Wondering what is the difference between a kayak and a canoe? While these two boats seem pretty similar, they have some striking differences you must be aware of. The ideal choice will depend on a number of factors. And today, we're going to unpack the kayak vs canoe debate to help you pick the right boat.
The kayak and canoe share many similarities - they both require paddles and can even look similar depending on the specific boats in question. Make no mistake, though, they are entirely different types of watercraft. And the gear you'll use in paddling and transporting these boats varies greatly as well.
While canoes typically feature an open top, kayaks have a closed deck. You'll sit with your legs stretched out in a kayak whereas you'll sit on your knees in a canoe. Canoers use a single-bladed paddle while kayakers use double-bladed paddles.
And that is just a few of the noteworthy differences you are going to learn about today. Let's not hold you in suspense any longer - it's time to break down the difference between a kayak and a canoe!
What Is The Difference Between A Kayak And A Canoe?
So, what is the difference between a kayak and a canoe? We touched on a few differences above. But to fully explain the differences and help you understand which of these boats is best for you, we need to explain each one in its entirety. Let's start with kayaks.
What Is A Kayak?
Kayaks originated in Alaska, Canada, and Greenland. They were relied on by the Inuit tribes for hunting. These early styles were crafted from wood with seal skin - but today's kayaks are far different. Nevertheless, the manner in which you operate a kayak remains the same. More on that later. First - a bit more information about what a kayak looks like.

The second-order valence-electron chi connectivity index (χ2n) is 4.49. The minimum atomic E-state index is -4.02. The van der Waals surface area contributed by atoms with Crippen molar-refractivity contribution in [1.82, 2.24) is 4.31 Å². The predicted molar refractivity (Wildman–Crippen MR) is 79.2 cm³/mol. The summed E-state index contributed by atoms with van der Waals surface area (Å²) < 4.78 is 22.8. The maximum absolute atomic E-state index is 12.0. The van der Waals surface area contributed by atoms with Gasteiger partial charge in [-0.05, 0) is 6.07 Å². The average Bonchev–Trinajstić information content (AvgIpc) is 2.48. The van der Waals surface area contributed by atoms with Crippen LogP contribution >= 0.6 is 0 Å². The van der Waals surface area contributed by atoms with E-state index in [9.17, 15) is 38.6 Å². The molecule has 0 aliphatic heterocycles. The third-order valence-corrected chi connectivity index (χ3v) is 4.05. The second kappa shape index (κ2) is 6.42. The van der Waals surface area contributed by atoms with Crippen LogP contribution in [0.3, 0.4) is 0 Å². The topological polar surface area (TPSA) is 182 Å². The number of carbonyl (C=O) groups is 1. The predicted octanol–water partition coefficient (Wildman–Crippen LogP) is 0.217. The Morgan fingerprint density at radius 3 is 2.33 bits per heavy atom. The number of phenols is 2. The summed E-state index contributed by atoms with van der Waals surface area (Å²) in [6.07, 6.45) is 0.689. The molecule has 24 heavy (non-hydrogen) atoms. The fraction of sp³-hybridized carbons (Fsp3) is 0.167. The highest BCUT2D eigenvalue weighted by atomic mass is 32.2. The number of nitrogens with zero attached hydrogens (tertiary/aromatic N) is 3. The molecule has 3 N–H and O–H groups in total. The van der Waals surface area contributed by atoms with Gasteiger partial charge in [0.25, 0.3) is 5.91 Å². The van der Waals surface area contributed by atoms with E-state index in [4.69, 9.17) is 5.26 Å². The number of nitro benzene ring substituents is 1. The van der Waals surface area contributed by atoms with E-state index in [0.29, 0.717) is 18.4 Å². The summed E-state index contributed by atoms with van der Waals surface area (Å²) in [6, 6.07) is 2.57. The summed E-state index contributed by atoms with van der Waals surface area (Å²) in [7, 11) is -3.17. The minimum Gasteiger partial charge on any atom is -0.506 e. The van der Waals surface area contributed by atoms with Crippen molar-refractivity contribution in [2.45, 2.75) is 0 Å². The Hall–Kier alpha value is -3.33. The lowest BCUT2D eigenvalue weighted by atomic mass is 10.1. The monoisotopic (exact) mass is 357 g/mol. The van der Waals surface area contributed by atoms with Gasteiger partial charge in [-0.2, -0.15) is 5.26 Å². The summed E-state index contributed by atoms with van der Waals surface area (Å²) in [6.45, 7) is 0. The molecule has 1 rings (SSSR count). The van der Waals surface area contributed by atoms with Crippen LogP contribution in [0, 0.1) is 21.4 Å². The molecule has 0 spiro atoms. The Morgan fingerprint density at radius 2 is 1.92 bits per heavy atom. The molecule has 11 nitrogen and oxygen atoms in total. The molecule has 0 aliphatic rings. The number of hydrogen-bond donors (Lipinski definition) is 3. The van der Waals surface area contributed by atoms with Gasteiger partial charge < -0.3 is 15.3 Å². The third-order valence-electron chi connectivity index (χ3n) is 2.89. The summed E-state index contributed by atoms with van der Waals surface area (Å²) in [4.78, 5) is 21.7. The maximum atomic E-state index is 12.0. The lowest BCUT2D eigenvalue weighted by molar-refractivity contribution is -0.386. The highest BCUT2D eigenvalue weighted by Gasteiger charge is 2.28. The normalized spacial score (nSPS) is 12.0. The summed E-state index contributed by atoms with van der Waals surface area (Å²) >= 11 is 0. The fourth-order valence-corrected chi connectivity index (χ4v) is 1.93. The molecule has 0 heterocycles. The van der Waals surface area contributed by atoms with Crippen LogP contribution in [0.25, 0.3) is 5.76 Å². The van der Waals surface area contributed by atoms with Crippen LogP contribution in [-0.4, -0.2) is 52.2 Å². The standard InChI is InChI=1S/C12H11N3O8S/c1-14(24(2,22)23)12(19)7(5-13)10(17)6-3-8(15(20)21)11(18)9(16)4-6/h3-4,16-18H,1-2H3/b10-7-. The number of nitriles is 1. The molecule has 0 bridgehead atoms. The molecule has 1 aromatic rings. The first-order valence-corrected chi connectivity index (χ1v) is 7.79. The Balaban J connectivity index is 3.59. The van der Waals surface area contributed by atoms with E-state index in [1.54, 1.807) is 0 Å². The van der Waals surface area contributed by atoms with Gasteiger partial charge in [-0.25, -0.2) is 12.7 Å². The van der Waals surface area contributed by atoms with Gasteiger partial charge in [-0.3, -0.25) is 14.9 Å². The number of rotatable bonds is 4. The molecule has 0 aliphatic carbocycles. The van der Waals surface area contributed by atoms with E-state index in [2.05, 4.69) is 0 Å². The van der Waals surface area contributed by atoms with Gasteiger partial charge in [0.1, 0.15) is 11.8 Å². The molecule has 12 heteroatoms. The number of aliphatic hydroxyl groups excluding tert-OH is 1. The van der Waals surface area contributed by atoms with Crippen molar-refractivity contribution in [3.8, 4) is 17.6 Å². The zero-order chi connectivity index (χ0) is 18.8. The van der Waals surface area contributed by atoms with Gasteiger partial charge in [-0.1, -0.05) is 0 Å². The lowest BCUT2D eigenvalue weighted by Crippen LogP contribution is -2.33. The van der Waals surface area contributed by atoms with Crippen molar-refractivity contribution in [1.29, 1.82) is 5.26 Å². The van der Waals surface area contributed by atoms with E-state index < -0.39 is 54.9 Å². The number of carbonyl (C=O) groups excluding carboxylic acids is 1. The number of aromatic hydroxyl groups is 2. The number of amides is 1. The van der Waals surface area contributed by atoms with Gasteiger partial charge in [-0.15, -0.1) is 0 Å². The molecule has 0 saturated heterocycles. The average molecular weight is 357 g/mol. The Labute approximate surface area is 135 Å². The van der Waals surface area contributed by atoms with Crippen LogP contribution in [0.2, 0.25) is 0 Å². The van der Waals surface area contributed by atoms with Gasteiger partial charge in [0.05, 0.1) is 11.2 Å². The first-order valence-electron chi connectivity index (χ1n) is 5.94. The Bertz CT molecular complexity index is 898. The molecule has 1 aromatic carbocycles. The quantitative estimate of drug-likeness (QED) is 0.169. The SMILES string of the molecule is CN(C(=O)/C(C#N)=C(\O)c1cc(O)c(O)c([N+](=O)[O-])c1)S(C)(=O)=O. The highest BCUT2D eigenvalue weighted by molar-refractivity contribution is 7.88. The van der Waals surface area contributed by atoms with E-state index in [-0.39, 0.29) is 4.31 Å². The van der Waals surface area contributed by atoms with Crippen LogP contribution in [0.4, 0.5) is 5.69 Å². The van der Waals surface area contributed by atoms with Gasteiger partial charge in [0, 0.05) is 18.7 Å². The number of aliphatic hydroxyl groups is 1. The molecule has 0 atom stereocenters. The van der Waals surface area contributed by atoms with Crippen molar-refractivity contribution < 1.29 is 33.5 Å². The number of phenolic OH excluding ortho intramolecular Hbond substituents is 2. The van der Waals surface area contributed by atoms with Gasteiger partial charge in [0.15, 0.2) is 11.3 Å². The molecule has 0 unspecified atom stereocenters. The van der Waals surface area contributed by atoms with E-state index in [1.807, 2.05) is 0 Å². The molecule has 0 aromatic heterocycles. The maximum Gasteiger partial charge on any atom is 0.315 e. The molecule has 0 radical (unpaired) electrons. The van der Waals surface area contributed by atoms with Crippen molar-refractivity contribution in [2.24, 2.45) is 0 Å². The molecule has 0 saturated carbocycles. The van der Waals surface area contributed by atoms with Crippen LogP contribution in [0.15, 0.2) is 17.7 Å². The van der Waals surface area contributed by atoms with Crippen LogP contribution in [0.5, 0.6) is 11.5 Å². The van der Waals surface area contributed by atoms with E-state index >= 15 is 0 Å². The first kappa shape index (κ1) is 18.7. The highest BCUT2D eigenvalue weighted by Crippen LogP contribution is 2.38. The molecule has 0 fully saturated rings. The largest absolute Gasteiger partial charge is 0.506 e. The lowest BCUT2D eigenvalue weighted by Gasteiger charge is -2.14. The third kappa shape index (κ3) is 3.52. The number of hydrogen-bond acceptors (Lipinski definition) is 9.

A kayak is typically a smaller boat than a canoe. These are available most often in a closed deck style. These are known as sit-on-top kayaks - and the premier choice on the market these days. But, there are all sorts of other types of kayaks. You'll find inflatable kayaks that can be blown up - these are a more "sit-in" style of boat. There are also fishing kayaks that resemble something more of a raft. Finally, there are hardshell kayaks that are built for performance paddling.
Whatever style you ultimately choose, you'll typically find a seat molded to the bottom to brace up against. This is very different from what you'll find in the cockpit of a canoe. You'll also find that in a kayak you are seated far lower in the water than in a canoe.
Whatever the style of kayak, one thing remains consistent - how you sit on the boat. Kayakers sit on their butts with their legs out in front of them. And in terms of kayak paddles, double-bladed paddles are the norm. You can learn more about choosing a kayak paddle in our blog. You should also take a look at our discussion of how to paddle a kayak.
In terms of where you can paddle your kayak, you'll enjoy far more versatility compared to the canoe. There are whitewater kayaks and performance kayaks for racing on lakes. You can even go sea kayaking! Virtually no type of water is off-limits to kayaks.
What Is A Canoe?
Now, what is a canoe? What makes these different from kayaks? This type of boat can be dated back as far as 8200 BC in what is now known as the Netherlands. In fact, this is the oldest documented boat in history.
Ok, enough with the history lesson - let's talk details. As we've discussed already, canoes feature a more open top that canoe paddlers can kneel within. That's right - you don't typically sit on your butt in a canoe. However, you do have a nice cushioned bench-style pad to kneel upon. And canoes are typically going to feature at least 2 to 3 of these benches to make it easier to paddle tandem.